What Is a Cost-Plus Contract?
A cost-plus contract is an agreement to reimburse a company for expenses plus a specific amount of profit, usually stated as a percentage of the contract’s full price. Cost-plus contracts are also referred to in the business world as cost-reimbursement contracts.
These contracts are in contrast to fixed-cost contracts in which two parties agree to a specific cost regardless of the expenses incurred by the contractor.
Cost-plus contracts are primarily used to allow the buyer to assume the risk of the success of the contract from the contractor. So the party drawing up the contractor assumes that the contractor will deliver on his or her promises, and promises to pay extra so the contractor can make a profit.
Understanding Cost-Plus Contracts
Cost-plus contracts are drawn up so contractors can be reimbursed for almost every expense incurred on a project. The cost-plus contract pays the builder for both direct costs and indirect or overhead costs. All expenses must be supported by documentation of the contractor’s spending.
Some contracts may limit the amount of reimbursement, so not every expense may be covered. This is especially true if the contractor makes an error during the course of the project or is found to be negligent in any part of the construction.
The contract also allows the contractor to collect a certain amount above the reimbursed amount, so he or she may be able to make a profit—hence, the "plus" in cost-plus contracts.
Cost-plus contracts are generally used for several reasons. They may be used if the party drawing up the contract has budgetary restrictions or if the overall scope of the work can't be estimated.
Cost-plus contracts are commonly used in research and development (R&D) activities. They are common in the construction industry to reimburse contractors for building expenses. The U.S. government also uses cost-plus contracts with military defense companies that develop new technologies for national defense.
Governments generally prefer cost-plus contracts because they can choose the most qualified contractors instead of the lowest bidder.
Types of Cost-Plus Contracts
Cost-plus contracts can be separated into four different categories. They all allow for the reimbursement of costs as well as an additional amount for profit:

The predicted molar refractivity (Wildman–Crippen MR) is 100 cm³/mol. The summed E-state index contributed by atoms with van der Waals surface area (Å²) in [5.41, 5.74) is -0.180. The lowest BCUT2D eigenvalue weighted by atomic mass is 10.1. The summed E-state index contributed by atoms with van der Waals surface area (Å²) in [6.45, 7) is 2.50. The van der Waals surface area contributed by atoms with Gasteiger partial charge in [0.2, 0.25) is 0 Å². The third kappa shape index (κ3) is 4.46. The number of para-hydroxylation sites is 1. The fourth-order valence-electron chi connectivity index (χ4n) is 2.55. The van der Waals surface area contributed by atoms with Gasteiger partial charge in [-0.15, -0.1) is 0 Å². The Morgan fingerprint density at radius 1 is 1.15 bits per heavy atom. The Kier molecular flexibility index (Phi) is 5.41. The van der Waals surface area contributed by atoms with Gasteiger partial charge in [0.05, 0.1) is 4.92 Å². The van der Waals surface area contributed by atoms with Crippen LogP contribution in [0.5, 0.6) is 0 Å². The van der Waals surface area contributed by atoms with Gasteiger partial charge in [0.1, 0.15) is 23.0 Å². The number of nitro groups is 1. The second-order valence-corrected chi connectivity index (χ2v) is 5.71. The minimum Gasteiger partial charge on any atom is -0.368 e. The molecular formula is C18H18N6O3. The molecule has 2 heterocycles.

- Cost-plus award fee contracts allow the contractor to be awarded a fee usually for good performance.
- Cost-plus fixed-fee contracts cover both direct and indirect costs, in addition to a fixed fee.
- Cost-plus incentive fee contracts happen when the contractor is given a fee if his or her performance meets or exceeds expectations.
- Cost-plus percent-of-cost contracts allow the amount of reimbursement to rise if the contractor's costs rise.
- In a cost-plus contract, a party agrees to reimburse a contractor for expenses plus a specific amount of profit, usually stated as a percentage of the contract’s full price.
- Cost-plus contracts are primarily used to allow the buyer to assume the risk of the success of the contract from the contractor.
- Contractors must provide proof of expenses, including direct and indirect costs.
Advantages and Disadvantages of Using Cost-Plus Contracts
The pros of using these types of contracts include the following:
- They eliminate the risk for the contractor.
- They allowing the focus to shift from the overall cost to the on the quality of work being done.
- They cover all the expenses related to the project, so there are no surprises.
On the downside, these contracts may also do the following:
- They may leave the final cost up in the air since they can't be predetermined.
- They may lead to a longer timeline for the project.
Example of How a Cost-Plus Contract Works
Assume ABC Construction has a contract to build a $20 million office building, and the agreement states that costs cannot exceed $22 million. ABC’s profit is 15% of the contract’s full price at $3 million, and the construction firm is eligible for an incentive fee if the project is completed within nine months.
ABC must submit receipts for all expenses, and the client will inspect the job site to verify that specific components are completed such as plumbing, electrical, etc. The contract allows ABC to incur direct costs such as materials, labor, and costs incurred to hire subcontractors. ABC can also bill indirect, or overhead, costs, which include insurance, security, and safety. The contract states that overhead costs are billed at $50 per labor-hour.
Special Consideration: Percentage of Completion in a Cost-Plus Contract
The project uses the percentage of completion process to account for profit and to submit bills to the client, and the contract provides specific percentages for billing.
Assume, for example, that ABC can bill for 20% of the full contract price once 20% of the materials are purchased, and the client verifies the concrete foundation is in place. At that point, ABC sends an invoice for 20% of the $20-million contract at $4 million, and posts 20% of the firm’s profit, or $600,000, to the financial statements.